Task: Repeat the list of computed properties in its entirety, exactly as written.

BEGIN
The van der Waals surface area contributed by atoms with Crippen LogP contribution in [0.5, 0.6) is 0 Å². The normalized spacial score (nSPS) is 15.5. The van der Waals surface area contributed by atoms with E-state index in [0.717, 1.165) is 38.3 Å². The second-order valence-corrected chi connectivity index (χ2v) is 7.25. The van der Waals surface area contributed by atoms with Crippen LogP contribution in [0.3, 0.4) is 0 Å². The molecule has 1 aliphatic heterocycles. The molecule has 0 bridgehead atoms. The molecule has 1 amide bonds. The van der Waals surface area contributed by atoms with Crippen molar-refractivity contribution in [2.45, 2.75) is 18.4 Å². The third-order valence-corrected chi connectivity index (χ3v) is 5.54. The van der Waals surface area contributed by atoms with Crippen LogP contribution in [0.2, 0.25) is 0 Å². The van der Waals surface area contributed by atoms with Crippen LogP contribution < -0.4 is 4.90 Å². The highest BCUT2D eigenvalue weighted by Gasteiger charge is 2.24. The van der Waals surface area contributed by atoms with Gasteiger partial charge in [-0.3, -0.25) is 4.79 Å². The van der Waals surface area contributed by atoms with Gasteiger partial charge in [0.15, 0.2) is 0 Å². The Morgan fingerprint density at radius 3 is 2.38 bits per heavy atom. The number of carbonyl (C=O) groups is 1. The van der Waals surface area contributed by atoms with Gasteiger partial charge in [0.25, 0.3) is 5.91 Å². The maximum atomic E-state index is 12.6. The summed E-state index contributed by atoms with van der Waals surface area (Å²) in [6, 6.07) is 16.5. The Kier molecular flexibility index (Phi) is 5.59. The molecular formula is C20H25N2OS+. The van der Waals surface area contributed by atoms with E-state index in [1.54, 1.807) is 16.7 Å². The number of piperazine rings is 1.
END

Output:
The van der Waals surface area contributed by atoms with Crippen LogP contribution in [0.5, 0.6) is 0 Å². The normalized spacial score (nSPS) is 15.5. The van der Waals surface area contributed by atoms with E-state index in [0.717, 1.165) is 38.3 Å². The second-order valence-corrected chi connectivity index (χ2v) is 7.25. The van der Waals surface area contributed by atoms with Crippen LogP contribution in [0.3, 0.4) is 0 Å². The molecule has 1 aliphatic heterocycles. The molecule has 0 bridgehead atoms. The molecule has 1 amide bonds. The van der Waals surface area contributed by atoms with Crippen molar-refractivity contribution in [2.45, 2.75) is 18.4 Å². The third-order valence-corrected chi connectivity index (χ3v) is 5.54. The van der Waals surface area contributed by atoms with Crippen LogP contribution in [0.2, 0.25) is 0 Å². The van der Waals surface area contributed by atoms with Crippen LogP contribution < -0.4 is 4.90 Å². The highest BCUT2D eigenvalue weighted by Gasteiger charge is 2.24. The van der Waals surface area contributed by atoms with Gasteiger partial charge in [-0.3, -0.25) is 4.79 Å². The van der Waals surface area contributed by atoms with Gasteiger partial charge in [0.15, 0.2) is 0 Å². The Morgan fingerprint density at radius 3 is 2.38 bits per heavy atom. The number of carbonyl (C=O) groups is 1. The van der Waals surface area contributed by atoms with Gasteiger partial charge in [0.25, 0.3) is 5.91 Å². The maximum atomic E-state index is 12.6. The summed E-state index contributed by atoms with van der Waals surface area (Å²) in [6, 6.07) is 16.5. The Kier molecular flexibility index (Phi) is 5.59. The molecular formula is C20H25N2OS+. The van der Waals surface area contributed by atoms with E-state index in [1.54, 1.807) is 16.7 Å². The number of piperazine rings is 1.